CONFUSION IN THE RANKS—Ellen Knickmeyer of the Washington Post reported in August that “a U.S. general said . . . the violence would likely escalate as the deadline approached for drafting a constitution for Iraq.” For two years now, “the violence will escalate when” has been the phrase of choice from American officials trying to cover themselves in this spiraling mess. For the phrase “drafting a constitution” in that general’s quote, you need only substitute “after the killing of Saddam Hussein’s sons” (July 2003), “after handing over sovereignty” (June 2004), “after voting for a new Iraqi government” (January 2005)—or, looking ahead, “after voting on the constitution” (October 2005). It is always something.
After each “spike in violence,” Bush officials or top commanders insist that they have the insurgency under control, only to be ambushed by yet another “spike.” This May, for example, more than three months after violence was supposed to have receded in the wake of the Iraqi election, Chairman of the Joint Chiefs Gen. Richard Myers offered a new explanation—the “recent spike in violence represents an attempt to discredit the new Iraqi government and cabinet.” You’d think that someone in an official capacity would conclude, sooner or later, that Iraq was a spike in violence.
It is widely accepted that George W. Bush’s administration has been the most secretive, disciplined, and on-message in our history. So, what an out-of-control couple of weeks for the president! His polls were at, or near, historic lows; his Iraq War approval numbers dipping below 40 percent. As he was preparing for his presidential vacation in Crawford, George and his advisers couldn’t even agree on whether we were in a “global struggle with violent extremism” or in a “global war on terror.” (The president finally opted for war.) And he was, of course, leaving behind in Washington a Special Counsel, Patrick Fitzgerald, called into being by his administration but now beyond its control, who held a judicial sword of Damocles over key presidential aides (and who can probably parse sinking presidential polls as well as anyone).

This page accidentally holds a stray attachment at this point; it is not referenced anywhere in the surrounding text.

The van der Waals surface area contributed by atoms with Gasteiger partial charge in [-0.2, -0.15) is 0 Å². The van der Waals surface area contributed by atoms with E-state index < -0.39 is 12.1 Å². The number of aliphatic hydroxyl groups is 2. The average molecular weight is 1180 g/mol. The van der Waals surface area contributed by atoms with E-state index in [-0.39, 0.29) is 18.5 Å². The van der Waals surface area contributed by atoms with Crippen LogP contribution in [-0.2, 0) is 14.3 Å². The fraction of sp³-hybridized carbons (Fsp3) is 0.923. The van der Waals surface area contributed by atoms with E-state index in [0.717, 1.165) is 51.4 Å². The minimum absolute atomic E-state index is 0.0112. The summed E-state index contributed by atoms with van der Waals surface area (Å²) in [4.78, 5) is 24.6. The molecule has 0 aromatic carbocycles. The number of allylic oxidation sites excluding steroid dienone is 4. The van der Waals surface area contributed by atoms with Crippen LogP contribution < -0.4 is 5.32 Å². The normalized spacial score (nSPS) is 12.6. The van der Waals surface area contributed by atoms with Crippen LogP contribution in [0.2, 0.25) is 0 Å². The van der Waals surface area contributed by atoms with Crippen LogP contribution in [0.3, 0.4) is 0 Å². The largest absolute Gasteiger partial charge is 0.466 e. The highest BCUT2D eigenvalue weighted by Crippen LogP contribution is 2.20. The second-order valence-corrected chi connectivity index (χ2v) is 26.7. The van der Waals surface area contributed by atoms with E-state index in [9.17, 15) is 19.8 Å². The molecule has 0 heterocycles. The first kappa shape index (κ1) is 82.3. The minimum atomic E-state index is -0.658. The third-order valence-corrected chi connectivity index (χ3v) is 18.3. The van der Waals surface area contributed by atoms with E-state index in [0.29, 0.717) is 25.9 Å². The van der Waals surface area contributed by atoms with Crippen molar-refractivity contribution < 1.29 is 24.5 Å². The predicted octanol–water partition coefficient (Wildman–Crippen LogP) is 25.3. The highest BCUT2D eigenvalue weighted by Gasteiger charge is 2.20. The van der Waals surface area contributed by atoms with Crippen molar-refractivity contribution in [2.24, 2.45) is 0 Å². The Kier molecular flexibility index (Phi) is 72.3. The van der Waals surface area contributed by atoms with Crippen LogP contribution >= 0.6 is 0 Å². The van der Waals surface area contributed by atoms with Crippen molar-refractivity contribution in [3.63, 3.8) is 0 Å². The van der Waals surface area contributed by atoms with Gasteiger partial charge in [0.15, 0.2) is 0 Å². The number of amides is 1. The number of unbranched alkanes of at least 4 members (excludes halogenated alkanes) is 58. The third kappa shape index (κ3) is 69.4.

Iraq has been at the heart of everything Bush hasn’t been able to shake off, at least since May 2, 2003. On that day the president co-piloted a jet onto the USS Abraham Lincoln, an aircraft carrier halted off the San Diego coast (lest it dock and he only be able to walk on board). Togged out in a military uniform, he declared “major combat operations” at an end, while standing under a White House–produced banner reading Mission Accomplished. Ever since then, George has been on that mission (un)accomplished and Iraq has become a black hole, sucking in his administration and the American military along with demented neocon dreams.